About The Three Hares Symbol and Trail


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This fascinating and ancient symbol of three hares, or rabbits, running in a circle and joined by their ears forming a triangular shape giving the illusion that each hare has two ears when in fact they only have one, has been discovered in various places all over the world. The earliest dating back to 581 AD were discovered in Buddhist caves in China, however they have also been found in Nepal, Iran, Southern Russia, Switzerland, Germany and France. They are thought to have been brought on the silk route to Britain where they are found mainly in Medieval church roof bosses of which Devon has by far the most with seventeen churches containing a total of twenty nine bosses, plus other places where the image is depicted in plaster and glass.
 
A love of hares and a fascination for the three hares image was one of the reasons I was drawn to Chagford on Dartmoor where the church of St Michael has two beautifully carved examples of this image and the symbol can be seen throughout the small Stannary town where it is known as the "Tinners Rabbits".

The symbol that I have created for Devon's Nature In Art is entirely unique. I have painted the border to look as if it was made from the lichen covered granite of the moors and also painted four different scenes behind the running hares. For the winter scene I have chosen a view of the ancient leaning cross on Week Down. Spring shows the tall spire of the church at Widecombe In The Moor peeping out from the freshly leaved trees. For summer I have chosen the heather clad Prestonbury Hill Fort above the beautiful Fingle Bridge and for autumn a distant view of Haytor as seen from Meldon Common. I have placed the whole symbol on the newly created Devon flag with it's green colour of the Devon fields and black granite of the moors.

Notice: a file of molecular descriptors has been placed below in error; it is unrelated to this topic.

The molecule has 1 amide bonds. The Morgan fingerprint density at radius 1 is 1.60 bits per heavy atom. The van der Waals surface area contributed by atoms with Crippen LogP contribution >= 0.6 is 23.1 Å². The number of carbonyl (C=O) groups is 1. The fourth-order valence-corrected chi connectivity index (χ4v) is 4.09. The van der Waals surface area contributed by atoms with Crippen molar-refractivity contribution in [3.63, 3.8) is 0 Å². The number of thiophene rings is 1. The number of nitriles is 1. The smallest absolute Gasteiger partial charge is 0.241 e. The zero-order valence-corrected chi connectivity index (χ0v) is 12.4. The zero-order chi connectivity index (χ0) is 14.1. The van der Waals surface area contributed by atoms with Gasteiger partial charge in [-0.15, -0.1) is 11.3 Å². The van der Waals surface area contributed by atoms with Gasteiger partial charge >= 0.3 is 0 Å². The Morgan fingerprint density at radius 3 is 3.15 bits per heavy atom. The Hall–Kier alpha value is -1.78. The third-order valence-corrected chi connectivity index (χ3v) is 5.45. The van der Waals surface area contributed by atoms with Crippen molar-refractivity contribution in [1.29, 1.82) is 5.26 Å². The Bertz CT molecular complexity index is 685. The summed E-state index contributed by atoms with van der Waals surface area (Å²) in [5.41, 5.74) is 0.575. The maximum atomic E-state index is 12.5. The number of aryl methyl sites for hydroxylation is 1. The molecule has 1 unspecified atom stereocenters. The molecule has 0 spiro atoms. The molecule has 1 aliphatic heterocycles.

No one is quite sure of the meaning of the Three Hares image, however the hare with its illusiveness and unusual behaviour has a reputation as a magical creature and is strongly linked with mythology and in ancient times had divine associations with the goddess Oestre and rebirth, also the female cycle and the moon which governed it. In Christianity it may be associated with the Holy Trinity.
I have visited every church with this symbol in Devon and done an oil painting of each which includes a detailed study of each boss and every one of the twenty nine is different! Most of my paintings include the moon because of its association with hares and recognisable constellations; if you look at the paintings on this website and click to enlarge them you will find a written explanation at the bottom of each.
 
I have made trail leaflets which are available from my gallery in Chagford, or can be found in most Tourist Information centres or at the churches themselves. You will need a car to get to most of the locations but most are within easy driving distance of each other. I hope on the way you will be able to enjoy some of the beautiful Devonshire scenery and explore the pretty villages where the Three Hares are found, there are some lovely walks and great places to eat at nearly all of the places on the trail. It is advisable to take a torch as some of the roof bosses are in dark places!
 
I have a
blogspot with a lot more information about this subject.
Click here to go to my blog.
 
I hope you enjoy the trail and come and see the original paintings in my gallery

I have had a fascination for this mythical symbol for some time now and here in Devon we are lucky to have 17 churches with a total of 29 carved roof bosses showing the Three Hares running in a circle with their ears joined in the centre forming a triangle which gives the illusion that they each have two ears when in fact they only have one!
I have visited all seventeen churches and have done an oil painting of each which includes every boss. From this I have made a trail map and leaflet so others can find these intriguing carvings.
Please click on the link below to view the paintings

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